Hydranencephaly is a condition in which the brain's cerebral hemispheres are absent to varying degrees and the remaining cranial cavity is filled with cerebrospinal fluid. An infant with hydranencephaly may appear normal at birth. The infant's head size and spontaneous reflexes such as sucking, swallowing, crying, and moving the arms and legs may all seem normal. However, after a few weeks the infant usually becomes irritable and has increased muscle tone.
Prognosis of Hydranencephaly
The 'prognosis' of Hydranencephaly usually refers to the likely outcome of Hydranencephaly. The prognosis may include the duration of the disease, its chances of complications, probable outcomes, prospects for recovery, recovery period, survival rates, and death rates.
The outlook for children with hydranencephaly is generally poor, and many children with this disorder die before age 1. However, in rare cases, children with hydranencephaly may survive for several years or more.
Medical text identifies that hydranencephalic children simply have only their brain stem function remaining thus leaving formal treatment options as symptomatic and supportive. Severe hydrocephalus causing macrocephaly, a larger than average head circumference, can easily be managed by placement of a shunt and oftentimes displays a misdiagnosis of another lesser variation of cephalic condition. Plagiocephaly, the asymmetrical distortion of the skull, is another typical associated condition that is easily managed through positioning and strengthening exercises to prevent torticollis, a constant spasm or extreme tightening of the neck muscles.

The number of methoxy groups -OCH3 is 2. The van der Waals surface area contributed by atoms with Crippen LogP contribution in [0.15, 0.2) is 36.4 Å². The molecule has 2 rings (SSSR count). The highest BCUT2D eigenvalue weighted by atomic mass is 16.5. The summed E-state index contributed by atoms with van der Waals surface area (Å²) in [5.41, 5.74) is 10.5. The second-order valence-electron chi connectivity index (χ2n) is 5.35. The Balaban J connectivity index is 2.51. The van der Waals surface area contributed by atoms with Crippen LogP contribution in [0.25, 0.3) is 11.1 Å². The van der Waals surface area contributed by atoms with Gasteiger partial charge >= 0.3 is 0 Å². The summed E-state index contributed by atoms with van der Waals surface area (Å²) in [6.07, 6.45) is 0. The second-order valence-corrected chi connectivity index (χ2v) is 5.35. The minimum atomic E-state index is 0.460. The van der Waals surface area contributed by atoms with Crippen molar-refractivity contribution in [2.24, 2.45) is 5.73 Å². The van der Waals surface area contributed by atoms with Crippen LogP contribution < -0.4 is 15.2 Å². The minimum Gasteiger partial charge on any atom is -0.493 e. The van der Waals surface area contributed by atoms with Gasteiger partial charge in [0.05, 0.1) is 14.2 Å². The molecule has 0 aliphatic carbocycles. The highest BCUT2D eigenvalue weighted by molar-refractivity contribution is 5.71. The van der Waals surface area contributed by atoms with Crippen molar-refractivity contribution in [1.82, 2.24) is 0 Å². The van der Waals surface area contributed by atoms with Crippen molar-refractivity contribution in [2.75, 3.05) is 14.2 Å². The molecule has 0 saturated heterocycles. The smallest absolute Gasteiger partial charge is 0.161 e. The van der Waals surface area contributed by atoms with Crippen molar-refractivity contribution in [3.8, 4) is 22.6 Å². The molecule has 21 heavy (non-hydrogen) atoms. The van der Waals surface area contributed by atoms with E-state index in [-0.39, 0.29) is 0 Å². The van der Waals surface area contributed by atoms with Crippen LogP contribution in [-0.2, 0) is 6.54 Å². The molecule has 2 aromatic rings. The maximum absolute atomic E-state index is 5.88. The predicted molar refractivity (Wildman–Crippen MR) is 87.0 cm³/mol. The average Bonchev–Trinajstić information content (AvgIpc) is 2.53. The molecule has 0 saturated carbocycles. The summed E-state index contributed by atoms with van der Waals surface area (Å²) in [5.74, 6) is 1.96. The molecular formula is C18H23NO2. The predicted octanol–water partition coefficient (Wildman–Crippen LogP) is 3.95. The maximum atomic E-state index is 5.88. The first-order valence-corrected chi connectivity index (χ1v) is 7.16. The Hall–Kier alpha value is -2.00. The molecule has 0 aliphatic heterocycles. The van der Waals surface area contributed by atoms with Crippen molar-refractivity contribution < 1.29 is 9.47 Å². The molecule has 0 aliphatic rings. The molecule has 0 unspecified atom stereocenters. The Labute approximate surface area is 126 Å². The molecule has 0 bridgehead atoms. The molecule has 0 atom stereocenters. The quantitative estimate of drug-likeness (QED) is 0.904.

Though medical research exclusive to hydranencephaly is limited, there are research efforts in the realm of neural tube defects and prevention of congenital neurological conditions. We encourage you to research all aspects of the condition prior to settling on one aspect of the diagnosis.
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